Policy Exchange is basically a parody of what a think-thank is supposed to be — the proof of that is its decision to have the laughable Anthony Browne in a senior position for quite a while now — but people say that it’s fairly influential on Conservative party “thinking”, so perhaps we should pay attention. So here’s a link to a page on its new report, which you can download, that recommends that Oxford (current population, c.150,000) should grow by an order of magnitude or so, with a million new homes being built around the city.
Since it’s the Conservatives on the County Council who have been opposing a very modest urban extension of Oxford on land south of Grenoble Road (a mere four thousand houses), a right-wing U-turn of quite staggering proportions may be on the cards. Alternatively, people may decide that it’s best, all things considered, to ignore pretty much everything that Policy Exchange has to say.
From tehgraun‘s minute-by-minute Olympics coverage this morning [at 4:32am]:
Jessica in Connecticut provides an insight into superpower manipulations: ”You may not be aware of how the medal count is being tallied over here. Instead of using the official IOC medal table, which places the greatest emphasis on the number of gold medals earned (and thus shows China in the lead), US media outlets are determining standings based on total medals won. No prizes for guessing who’s in the lead when you count it that way.”
Americans, is this true?
While we were standing around outside the Town Hall this morning, Philip Pullman was being interviewed on the Today Programme [and scroll down to 0837 for the audio link].
(More over here.)
Well, not quite.
But Victoria Beckham’s great-great-great-grandfather turns out to be Carl Heinrich Pfaender, an associate of Karl Marx and, like him, an exile in London after participating in the failed revolutions of 1848-9.
In the notes to this article by the aged Engels, Pfaender is described in these terms: “C’était un homme d’une finesse toute particulière, spirituel, ironique, dialectique.”
If you prefer to hear about this kind of thing in German, why not try over here? (“Die Glamourfrau ist eine Schwäbin”, that kind of thing).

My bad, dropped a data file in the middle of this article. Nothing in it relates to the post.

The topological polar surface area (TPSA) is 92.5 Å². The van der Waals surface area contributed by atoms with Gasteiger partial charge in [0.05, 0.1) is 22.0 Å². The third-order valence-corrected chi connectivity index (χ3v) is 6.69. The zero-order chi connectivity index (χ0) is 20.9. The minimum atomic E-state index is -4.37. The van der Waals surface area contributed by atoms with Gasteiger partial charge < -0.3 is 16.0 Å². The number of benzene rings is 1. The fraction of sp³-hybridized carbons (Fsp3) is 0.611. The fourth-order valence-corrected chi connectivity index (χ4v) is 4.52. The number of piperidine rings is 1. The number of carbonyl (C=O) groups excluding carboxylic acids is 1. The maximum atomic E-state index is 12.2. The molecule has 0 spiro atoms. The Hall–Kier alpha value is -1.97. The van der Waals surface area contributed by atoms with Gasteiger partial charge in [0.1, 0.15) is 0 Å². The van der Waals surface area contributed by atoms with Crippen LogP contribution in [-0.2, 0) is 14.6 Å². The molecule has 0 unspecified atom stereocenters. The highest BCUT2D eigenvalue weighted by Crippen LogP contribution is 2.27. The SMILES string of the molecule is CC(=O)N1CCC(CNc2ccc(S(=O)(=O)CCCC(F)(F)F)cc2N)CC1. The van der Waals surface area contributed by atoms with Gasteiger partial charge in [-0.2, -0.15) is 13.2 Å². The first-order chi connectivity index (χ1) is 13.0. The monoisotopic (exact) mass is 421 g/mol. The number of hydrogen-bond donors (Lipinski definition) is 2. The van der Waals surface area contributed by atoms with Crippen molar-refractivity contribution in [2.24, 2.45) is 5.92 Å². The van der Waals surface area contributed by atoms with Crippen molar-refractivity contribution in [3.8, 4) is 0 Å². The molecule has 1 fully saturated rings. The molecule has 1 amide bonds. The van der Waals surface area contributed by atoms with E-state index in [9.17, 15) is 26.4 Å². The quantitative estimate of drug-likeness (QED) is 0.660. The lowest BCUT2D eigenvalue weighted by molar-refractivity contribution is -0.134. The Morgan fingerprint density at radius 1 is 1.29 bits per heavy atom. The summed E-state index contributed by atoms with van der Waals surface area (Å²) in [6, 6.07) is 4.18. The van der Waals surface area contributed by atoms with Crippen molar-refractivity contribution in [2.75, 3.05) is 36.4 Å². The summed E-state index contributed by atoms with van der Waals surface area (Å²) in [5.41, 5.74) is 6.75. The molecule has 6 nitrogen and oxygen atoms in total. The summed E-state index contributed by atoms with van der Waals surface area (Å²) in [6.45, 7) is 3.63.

[There’s an old page about him from the Tory Party website in the Google cache here.]
Cracking cartoon in yesterday’s graun, from Martin Rowson:
[The original is, e.g., here.]
What are you all reading this Summer? Any recommendations?
Having decided I really ought to read a few novels again, I’ve recently bought-but-not-started Netherland, by Joseph O’Neill (which I understand is about cricket) and Isle of Dogs, by Daniel Davies (which I understand is about dogging). I’d also like to start on Patrick Cockburn’s Muqtada al-Sadr and the Fall of Iraq soon, but I suspect non-fiction reading will for the foreseeable future be dominated by new academic titles like Terence Irwin, The Development of Ethics, vol.2, “Suarez to Rousseau” and Frederick Neuhouser, Rousseau’s Theodicy of Self-Love, both of which have just been published, hooray.
For much of the Summer I’ve found Test Match Special pretty hard to listen to; yesterday and today I’ve been hooked. It could just be that the compellingness of TMS directly correlates to the compellingness of the match, and when the cricket’s not that interesting, then all the reasons that make you think, “God, the commentators really annoy me” come to the fore and you switch off the radio. Or it could just be that they haven’t had Geoffrey Boycott on this morning, so it’s a lot less irritating than usual. Does Boycott not work on Saturdays? Or have they realised he’s really annoying and sacked him?
Also – why on earth is the final day of Test cricket this Summer Monday 11 August (assuming the game makes it to the fifth day)? That’s preposterously early. Grr.